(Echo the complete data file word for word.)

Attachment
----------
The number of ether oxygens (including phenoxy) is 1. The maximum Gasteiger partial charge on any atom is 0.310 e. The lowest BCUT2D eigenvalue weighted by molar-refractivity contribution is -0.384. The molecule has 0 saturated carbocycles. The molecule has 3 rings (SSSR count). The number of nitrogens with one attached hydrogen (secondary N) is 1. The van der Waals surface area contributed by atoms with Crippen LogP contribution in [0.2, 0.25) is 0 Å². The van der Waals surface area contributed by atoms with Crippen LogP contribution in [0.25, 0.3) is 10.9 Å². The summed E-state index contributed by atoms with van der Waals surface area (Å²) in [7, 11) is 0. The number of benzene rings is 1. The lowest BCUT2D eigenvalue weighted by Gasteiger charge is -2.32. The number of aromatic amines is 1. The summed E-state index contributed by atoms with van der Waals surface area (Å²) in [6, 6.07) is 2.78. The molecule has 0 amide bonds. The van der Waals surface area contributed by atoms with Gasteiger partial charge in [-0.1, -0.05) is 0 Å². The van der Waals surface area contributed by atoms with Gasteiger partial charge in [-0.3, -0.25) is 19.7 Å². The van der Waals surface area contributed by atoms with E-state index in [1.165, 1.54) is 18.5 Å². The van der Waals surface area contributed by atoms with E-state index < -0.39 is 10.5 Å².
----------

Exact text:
The number of ether oxygens (including phenoxy) is 1. The maximum Gasteiger partial charge on any atom is 0.310 e. The lowest BCUT2D eigenvalue weighted by molar-refractivity contribution is -0.384. The molecule has 0 saturated carbocycles. The molecule has 3 rings (SSSR count). The number of nitrogens with one attached hydrogen (secondary N) is 1. The van der Waals surface area contributed by atoms with Crippen LogP contribution in [0.2, 0.25) is 0 Å². The van der Waals surface area contributed by atoms with Crippen LogP contribution in [0.25, 0.3) is 10.9 Å². The summed E-state index contributed by atoms with van der Waals surface area (Å²) in [7, 11) is 0. The number of benzene rings is 1. The lowest BCUT2D eigenvalue weighted by Gasteiger charge is -2.32. The number of aromatic amines is 1. The summed E-state index contributed by atoms with van der Waals surface area (Å²) in [6, 6.07) is 2.78. The molecule has 0 amide bonds. The van der Waals surface area contributed by atoms with Gasteiger partial charge in [-0.1, -0.05) is 0 Å². The van der Waals surface area contributed by atoms with Gasteiger partial charge in [-0.3, -0.25) is 19.7 Å². The van der Waals surface area contributed by atoms with E-state index in [1.165, 1.54) is 18.5 Å². The van der Waals surface area contributed by atoms with E-state index < -0.39 is 10.5 Å².